Note that it is also possible to use the ARFF format as an alternative to the default input format. The specification of the ARFF format can be found here. Most features of the ARFF format are supported except that (1) the character "=" is forbidden and (2) escape characters are not considered. Note that when the ARFF format is used, the performance of the data mining algorithms will be slightly less than if the native SPMF file format is used because a conversion of the input file will be automatically performed before launching the algorithm and the result will also have to be converted. This cost however should be small.

Output file format

The output file format is defined as follows. It is a text file, where each line represents an itemset. On each line, the items of the itemset are first listed. Each item is represented by an integer and it is followed by a single space. After, all the items, the keyword "#SUP:" appears, which is followed by an integer indicating the support of the itemset, expressed as a number of transactions. Then, if the lift measure is used, the keyword #LIFT: appears followed by a double value indicating the lift values. Otherwise, the keyword #LEVERAGE: is used followed by a double value indicating the leverage. Then the keyword #PVALUE: appears followed by a double value indicating the P value. If the user sets print-closure = true, then the keyword #CLOSURE: appears followed by the corresponding closed itemset.

For example, we show below the output file for this example.

1 4 #SUP: 23 #LIFT: 1.6666666 #PVALUE: 1.3223990575406282E-6
1 3 #SUP: 69 #LIFT: 1.25 #PVALUE: 9.051081854861051E-12
2 5 #SUP: 92 #LIFT: 1.2499999 #PVALUE: 1.0993086787649736E-24

The output file here consists of three lines representing the three itemsets that have been found above.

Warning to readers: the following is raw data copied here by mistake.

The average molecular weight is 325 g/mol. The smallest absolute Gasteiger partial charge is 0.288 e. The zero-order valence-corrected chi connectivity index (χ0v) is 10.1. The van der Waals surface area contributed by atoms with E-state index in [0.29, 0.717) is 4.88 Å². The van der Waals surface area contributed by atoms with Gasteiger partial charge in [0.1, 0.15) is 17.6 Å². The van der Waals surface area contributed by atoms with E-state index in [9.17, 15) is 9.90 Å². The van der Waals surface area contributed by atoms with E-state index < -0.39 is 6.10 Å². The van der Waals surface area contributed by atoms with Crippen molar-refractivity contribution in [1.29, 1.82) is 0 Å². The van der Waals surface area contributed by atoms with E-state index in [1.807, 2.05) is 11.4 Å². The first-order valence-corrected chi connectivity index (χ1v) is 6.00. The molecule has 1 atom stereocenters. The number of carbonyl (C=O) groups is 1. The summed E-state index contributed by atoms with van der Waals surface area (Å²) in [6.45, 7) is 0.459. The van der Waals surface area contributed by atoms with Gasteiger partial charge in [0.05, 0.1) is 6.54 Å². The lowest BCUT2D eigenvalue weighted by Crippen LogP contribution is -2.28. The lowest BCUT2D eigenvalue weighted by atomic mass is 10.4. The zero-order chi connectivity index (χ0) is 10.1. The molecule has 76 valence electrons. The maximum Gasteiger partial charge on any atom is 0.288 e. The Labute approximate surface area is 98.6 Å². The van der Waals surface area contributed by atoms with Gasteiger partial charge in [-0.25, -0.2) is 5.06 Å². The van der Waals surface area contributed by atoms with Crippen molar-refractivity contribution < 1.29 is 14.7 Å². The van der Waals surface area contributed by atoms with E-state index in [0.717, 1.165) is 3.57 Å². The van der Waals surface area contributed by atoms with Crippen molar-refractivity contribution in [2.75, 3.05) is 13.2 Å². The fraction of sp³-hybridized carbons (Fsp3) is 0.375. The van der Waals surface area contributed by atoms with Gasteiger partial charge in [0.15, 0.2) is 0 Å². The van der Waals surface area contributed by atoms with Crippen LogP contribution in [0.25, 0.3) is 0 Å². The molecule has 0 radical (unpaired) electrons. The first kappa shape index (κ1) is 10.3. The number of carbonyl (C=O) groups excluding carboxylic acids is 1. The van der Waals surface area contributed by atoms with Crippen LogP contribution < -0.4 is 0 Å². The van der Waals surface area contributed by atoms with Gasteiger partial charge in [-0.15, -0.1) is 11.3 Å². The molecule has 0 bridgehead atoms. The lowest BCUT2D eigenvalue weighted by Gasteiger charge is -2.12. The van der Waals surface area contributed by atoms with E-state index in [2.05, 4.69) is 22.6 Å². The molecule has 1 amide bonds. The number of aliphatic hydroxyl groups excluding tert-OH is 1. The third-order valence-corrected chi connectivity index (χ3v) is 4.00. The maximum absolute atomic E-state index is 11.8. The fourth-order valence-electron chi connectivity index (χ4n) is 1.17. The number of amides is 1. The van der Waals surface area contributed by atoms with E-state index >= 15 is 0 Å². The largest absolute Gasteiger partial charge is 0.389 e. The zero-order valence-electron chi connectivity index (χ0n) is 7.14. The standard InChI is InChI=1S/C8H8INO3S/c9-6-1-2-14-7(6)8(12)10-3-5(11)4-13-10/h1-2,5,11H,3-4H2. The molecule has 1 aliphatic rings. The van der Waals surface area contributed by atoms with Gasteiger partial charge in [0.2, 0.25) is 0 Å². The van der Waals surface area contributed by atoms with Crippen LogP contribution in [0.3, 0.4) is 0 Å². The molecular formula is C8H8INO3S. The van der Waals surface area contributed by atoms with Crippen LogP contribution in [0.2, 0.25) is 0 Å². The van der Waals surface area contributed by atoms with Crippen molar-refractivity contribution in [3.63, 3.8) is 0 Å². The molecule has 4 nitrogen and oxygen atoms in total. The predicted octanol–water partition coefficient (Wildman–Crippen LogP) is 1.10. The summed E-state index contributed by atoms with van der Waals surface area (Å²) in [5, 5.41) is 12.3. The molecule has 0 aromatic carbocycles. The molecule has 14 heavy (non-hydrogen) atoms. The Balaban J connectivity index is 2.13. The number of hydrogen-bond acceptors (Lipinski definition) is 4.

Note that if the ARFF format is used as input instead of the default input format, the output format will be the same except that items will be represented by strings instead of integers.

Optional feature: giving names to items

Some users have requested the feature of given names to items instead of using numbers. This feature is offered in the user interface of SPMF and in the command line of SPMF. To use this feature, your file must include @CONVERTED_FROM_TEXT as first line and then several lines to define the names of items in your file. For example, consider the example database "contextInverse.txt". Here we have modified the file to give names to the items: 

1 2 4 5
1 3
1 2 3 5
2 3
1 2 4 5

... (only the first lines are shown above.

In this file, the first line indicates, that it is a file where names are given to items. Then, the second line indicates that the item 1 is called "apple". The third line indicates that the item 2 is called "orange". Then the following lines follows the SPMF format.

Then, if we apply the algorithm using this file using the user interface of SPMF or the command line, the output file contains several patterns:

apple milk #SUP: 23 #LIFT: 1.6666666 #PVALUE: 1.3223990575406282E-6
apple tomato #SUP: 69 #LIFT: 1.25 #PVALUE: 9.051081854861051E-12
orange bread #SUP: 92 #LIFT: 1.2499999 #PVALUE: 1.0993086787649736E-24

Note that this feature could be also used from the source code of SPMF using the ResultConverter class. However, there is currently no example provided for using it from the source code.


Opus-Miner is the only algorithm for mining self-sufficient itemsets offered in SPMF.

Where can I get more information about this algorithm?

The Opus-Miner algorithm is described in this p aper:

Webb, G. I., & Vreeken, J. (2014). Efficient discovery of the most interesting associations. ACM Transactions on Knowledge Discovery from Data (TKDD), 8(3), 15.

For a good overview of frequent itemset mining algorithms, you may read this survey paper.